MAF Sensor: A mass airflow sensor is used to find out the mass of air entering a fuel-injected engine. The air mass information is necessary for the engine control unit (ECU) to balance and deliver the correct fuel mass to the engine. Air changes its density as it expands and contracts with temperature and pressure. In automotive applications, air density varies with the ambient temperature and altitude, and this is an ideal application for a mass sensor. Faulty MAF symptoms include poor gas mileage, reduced power, poor engine performance, and often result in the SES (Service Engine Soon, also known as the "check engine light")being triggered.
CPS Sensor: A crank sensor is a component used in an internal combustion engine to monitor the position or rotational speed of the crankshaft. This information is used by engine management systems to control ignition system timing and other engine parameters. Before electronic crank sensors were available, the distributor would have to be manually adjusted to a timing mark on the engine. Faulty CPS symptoms include rough idling, loss of power and poor gas mileage.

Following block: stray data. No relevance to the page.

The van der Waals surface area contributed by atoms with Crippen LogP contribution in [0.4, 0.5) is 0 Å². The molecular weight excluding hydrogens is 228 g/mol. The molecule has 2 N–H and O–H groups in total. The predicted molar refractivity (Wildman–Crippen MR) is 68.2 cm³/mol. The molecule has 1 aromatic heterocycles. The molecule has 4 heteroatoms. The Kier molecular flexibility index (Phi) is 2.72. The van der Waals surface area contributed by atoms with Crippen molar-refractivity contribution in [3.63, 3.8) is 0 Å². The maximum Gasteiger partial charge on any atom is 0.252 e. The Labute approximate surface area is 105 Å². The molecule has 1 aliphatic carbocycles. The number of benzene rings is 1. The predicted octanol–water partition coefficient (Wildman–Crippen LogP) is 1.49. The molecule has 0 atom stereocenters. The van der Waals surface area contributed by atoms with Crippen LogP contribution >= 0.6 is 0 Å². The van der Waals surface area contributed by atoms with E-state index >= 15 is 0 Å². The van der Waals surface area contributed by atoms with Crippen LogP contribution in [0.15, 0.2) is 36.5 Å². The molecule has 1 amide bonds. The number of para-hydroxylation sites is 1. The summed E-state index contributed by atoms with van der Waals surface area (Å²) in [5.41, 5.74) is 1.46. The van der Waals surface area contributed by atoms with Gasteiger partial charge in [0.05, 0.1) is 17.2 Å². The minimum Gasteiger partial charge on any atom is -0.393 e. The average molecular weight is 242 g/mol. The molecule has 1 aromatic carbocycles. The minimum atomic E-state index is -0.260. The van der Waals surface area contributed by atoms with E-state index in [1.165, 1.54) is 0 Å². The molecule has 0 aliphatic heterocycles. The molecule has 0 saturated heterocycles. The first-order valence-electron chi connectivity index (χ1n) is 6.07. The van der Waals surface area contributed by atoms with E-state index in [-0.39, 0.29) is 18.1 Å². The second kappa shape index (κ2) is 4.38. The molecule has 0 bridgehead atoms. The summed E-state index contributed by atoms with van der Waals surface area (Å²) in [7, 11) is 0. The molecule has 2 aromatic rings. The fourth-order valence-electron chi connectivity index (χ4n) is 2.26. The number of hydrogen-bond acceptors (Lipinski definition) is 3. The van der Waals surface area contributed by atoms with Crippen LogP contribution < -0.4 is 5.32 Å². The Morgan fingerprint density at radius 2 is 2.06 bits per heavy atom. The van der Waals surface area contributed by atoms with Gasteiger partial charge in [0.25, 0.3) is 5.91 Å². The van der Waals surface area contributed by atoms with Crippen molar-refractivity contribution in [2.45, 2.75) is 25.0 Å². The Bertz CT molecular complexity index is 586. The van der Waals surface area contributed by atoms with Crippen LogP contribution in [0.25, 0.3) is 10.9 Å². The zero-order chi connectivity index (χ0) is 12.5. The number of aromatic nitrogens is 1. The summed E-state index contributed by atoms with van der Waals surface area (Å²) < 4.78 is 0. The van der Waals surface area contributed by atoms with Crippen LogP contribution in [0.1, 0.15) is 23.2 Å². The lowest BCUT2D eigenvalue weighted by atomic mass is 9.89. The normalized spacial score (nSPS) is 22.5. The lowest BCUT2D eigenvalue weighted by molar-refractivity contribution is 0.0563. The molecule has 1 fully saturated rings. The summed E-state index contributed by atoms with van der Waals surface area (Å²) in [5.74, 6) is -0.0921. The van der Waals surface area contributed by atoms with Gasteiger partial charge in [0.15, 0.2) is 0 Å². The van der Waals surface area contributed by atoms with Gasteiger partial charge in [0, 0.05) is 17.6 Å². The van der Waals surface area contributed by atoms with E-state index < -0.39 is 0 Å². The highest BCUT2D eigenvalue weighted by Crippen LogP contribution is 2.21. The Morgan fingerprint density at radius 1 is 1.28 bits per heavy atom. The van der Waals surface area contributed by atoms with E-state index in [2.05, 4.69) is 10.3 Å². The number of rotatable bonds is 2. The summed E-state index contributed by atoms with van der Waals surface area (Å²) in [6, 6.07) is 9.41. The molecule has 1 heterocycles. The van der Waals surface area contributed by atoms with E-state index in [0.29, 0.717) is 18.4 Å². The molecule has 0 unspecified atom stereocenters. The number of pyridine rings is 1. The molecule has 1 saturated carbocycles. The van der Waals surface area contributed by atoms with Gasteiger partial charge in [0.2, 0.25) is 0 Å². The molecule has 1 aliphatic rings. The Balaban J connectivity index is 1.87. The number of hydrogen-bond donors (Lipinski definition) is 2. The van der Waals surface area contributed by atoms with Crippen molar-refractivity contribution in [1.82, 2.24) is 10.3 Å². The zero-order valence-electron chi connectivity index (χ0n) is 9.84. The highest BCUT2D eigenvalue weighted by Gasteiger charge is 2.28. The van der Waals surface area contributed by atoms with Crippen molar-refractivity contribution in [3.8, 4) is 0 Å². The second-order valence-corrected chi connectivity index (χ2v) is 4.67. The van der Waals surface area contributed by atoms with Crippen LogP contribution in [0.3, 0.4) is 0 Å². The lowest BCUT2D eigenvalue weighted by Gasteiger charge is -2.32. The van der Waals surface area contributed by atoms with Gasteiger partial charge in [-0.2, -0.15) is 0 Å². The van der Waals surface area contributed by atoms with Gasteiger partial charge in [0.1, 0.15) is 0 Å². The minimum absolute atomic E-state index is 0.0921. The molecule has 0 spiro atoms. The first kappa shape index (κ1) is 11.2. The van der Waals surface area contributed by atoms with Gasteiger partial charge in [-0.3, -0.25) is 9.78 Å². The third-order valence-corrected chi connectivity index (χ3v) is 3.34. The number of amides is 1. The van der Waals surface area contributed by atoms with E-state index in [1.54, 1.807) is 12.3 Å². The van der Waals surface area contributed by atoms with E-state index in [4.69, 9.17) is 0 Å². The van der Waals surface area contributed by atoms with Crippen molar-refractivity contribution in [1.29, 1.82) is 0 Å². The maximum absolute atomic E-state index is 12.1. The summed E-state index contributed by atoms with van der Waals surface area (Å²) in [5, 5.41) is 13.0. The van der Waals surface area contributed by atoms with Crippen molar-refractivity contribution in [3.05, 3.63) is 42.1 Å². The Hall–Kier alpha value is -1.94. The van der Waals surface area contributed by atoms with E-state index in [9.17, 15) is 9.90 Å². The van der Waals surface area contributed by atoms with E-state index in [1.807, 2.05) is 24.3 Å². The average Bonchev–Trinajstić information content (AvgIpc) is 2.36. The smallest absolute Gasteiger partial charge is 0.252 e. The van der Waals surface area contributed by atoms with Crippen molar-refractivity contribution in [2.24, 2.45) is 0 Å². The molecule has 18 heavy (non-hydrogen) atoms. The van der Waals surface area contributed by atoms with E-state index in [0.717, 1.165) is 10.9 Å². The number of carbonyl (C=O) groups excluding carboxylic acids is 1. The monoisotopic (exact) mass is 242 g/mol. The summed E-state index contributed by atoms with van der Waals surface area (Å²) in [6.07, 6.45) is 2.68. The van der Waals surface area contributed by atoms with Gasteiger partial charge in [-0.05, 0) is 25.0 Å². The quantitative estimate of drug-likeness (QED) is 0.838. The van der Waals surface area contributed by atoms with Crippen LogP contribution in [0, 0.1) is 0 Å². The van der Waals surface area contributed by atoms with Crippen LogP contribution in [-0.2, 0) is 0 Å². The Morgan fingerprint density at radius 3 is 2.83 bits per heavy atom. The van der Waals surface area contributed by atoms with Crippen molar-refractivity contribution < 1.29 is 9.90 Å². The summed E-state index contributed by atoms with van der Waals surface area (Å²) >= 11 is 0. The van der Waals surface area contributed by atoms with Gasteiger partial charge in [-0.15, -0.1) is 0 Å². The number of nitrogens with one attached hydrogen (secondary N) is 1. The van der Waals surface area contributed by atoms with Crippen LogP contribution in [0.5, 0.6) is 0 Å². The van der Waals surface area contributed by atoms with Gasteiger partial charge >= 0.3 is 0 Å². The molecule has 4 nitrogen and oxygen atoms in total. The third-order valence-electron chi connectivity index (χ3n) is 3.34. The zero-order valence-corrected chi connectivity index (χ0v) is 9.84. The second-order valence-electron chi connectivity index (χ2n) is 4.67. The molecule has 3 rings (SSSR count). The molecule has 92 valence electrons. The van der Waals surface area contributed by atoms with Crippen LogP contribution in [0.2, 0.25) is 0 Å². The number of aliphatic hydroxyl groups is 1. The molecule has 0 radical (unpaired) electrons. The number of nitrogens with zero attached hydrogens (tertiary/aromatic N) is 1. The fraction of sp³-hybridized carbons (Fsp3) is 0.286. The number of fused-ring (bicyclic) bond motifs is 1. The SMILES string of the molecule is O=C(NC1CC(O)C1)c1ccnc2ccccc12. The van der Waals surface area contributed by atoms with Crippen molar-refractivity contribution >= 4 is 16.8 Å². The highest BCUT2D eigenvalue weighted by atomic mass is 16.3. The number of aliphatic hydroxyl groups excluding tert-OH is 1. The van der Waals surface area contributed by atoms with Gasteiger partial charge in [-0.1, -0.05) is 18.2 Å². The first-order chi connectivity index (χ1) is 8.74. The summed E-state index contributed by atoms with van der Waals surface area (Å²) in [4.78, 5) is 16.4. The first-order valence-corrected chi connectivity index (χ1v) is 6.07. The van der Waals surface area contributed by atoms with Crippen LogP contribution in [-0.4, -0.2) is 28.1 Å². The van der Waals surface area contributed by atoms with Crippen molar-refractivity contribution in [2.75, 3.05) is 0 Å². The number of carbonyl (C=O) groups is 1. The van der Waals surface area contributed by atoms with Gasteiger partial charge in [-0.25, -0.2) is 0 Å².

O2 Sensors: Poor mileage, poor idle and flat spots in the power curve could be caused by bad O2 sensors. Even if your car isn't throwing a check engine light, they may not be performing optimally. BMW recommends replacing the O2 sensors every 100k miles. Extended high-RPM running/racing and high-performance chips may shorten the replacement cycle.